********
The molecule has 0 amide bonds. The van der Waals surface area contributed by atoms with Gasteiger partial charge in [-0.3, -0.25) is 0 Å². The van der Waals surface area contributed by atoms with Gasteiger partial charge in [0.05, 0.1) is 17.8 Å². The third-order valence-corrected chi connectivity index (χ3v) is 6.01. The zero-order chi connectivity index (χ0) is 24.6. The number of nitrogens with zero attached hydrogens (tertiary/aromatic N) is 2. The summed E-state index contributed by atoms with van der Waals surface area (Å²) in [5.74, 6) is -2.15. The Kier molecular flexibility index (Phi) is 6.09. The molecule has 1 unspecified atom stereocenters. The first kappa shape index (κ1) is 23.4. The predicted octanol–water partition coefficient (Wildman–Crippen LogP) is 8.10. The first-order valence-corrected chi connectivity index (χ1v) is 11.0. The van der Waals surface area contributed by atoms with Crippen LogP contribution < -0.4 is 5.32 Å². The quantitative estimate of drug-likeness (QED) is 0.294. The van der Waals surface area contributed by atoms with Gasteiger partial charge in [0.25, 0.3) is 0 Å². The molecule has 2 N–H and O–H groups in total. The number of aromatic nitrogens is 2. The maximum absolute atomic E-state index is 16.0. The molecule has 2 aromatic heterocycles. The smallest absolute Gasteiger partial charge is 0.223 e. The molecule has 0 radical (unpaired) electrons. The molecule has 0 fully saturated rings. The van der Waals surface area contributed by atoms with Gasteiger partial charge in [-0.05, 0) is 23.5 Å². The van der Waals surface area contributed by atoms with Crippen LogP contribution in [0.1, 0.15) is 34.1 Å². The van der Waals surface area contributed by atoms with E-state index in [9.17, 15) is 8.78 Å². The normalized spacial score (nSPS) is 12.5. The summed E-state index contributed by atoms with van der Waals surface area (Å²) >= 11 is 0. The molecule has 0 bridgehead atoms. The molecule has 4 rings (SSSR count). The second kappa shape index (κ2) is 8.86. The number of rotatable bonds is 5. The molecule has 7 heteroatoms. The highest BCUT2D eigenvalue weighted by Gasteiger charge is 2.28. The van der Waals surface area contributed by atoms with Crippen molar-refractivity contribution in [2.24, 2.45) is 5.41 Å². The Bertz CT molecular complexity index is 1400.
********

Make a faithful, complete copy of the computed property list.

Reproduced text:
The molecule has 0 amide bonds. The van der Waals surface area contributed by atoms with Gasteiger partial charge in [-0.3, -0.25) is 0 Å². The van der Waals surface area contributed by atoms with Gasteiger partial charge in [0.05, 0.1) is 17.8 Å². The third-order valence-corrected chi connectivity index (χ3v) is 6.01. The zero-order chi connectivity index (χ0) is 24.6. The number of nitrogens with zero attached hydrogens (tertiary/aromatic N) is 2. The summed E-state index contributed by atoms with van der Waals surface area (Å²) in [5.74, 6) is -2.15. The Kier molecular flexibility index (Phi) is 6.09. The molecule has 1 unspecified atom stereocenters. The first kappa shape index (κ1) is 23.4. The predicted octanol–water partition coefficient (Wildman–Crippen LogP) is 8.10. The first-order valence-corrected chi connectivity index (χ1v) is 11.0. The van der Waals surface area contributed by atoms with Crippen LogP contribution < -0.4 is 5.32 Å². The quantitative estimate of drug-likeness (QED) is 0.294. The van der Waals surface area contributed by atoms with Gasteiger partial charge in [0.25, 0.3) is 0 Å². The molecule has 2 N–H and O–H groups in total. The number of aromatic nitrogens is 2. The maximum absolute atomic E-state index is 16.0. The molecule has 2 aromatic heterocycles. The smallest absolute Gasteiger partial charge is 0.223 e. The molecule has 0 radical (unpaired) electrons. The molecule has 0 fully saturated rings. The van der Waals surface area contributed by atoms with Gasteiger partial charge in [-0.05, 0) is 23.5 Å². The van der Waals surface area contributed by atoms with Crippen LogP contribution in [0.1, 0.15) is 34.1 Å². The van der Waals surface area contributed by atoms with E-state index in [9.17, 15) is 8.78 Å². The normalized spacial score (nSPS) is 12.5. The summed E-state index contributed by atoms with van der Waals surface area (Å²) >= 11 is 0. The molecule has 0 bridgehead atoms. The molecule has 4 rings (SSSR count). The second kappa shape index (κ2) is 8.86. The number of rotatable bonds is 5. The molecule has 7 heteroatoms. The highest BCUT2D eigenvalue weighted by Gasteiger charge is 2.28. The van der Waals surface area contributed by atoms with Crippen molar-refractivity contribution in [2.24, 2.45) is 5.41 Å². The Bertz CT molecular complexity index is 1400.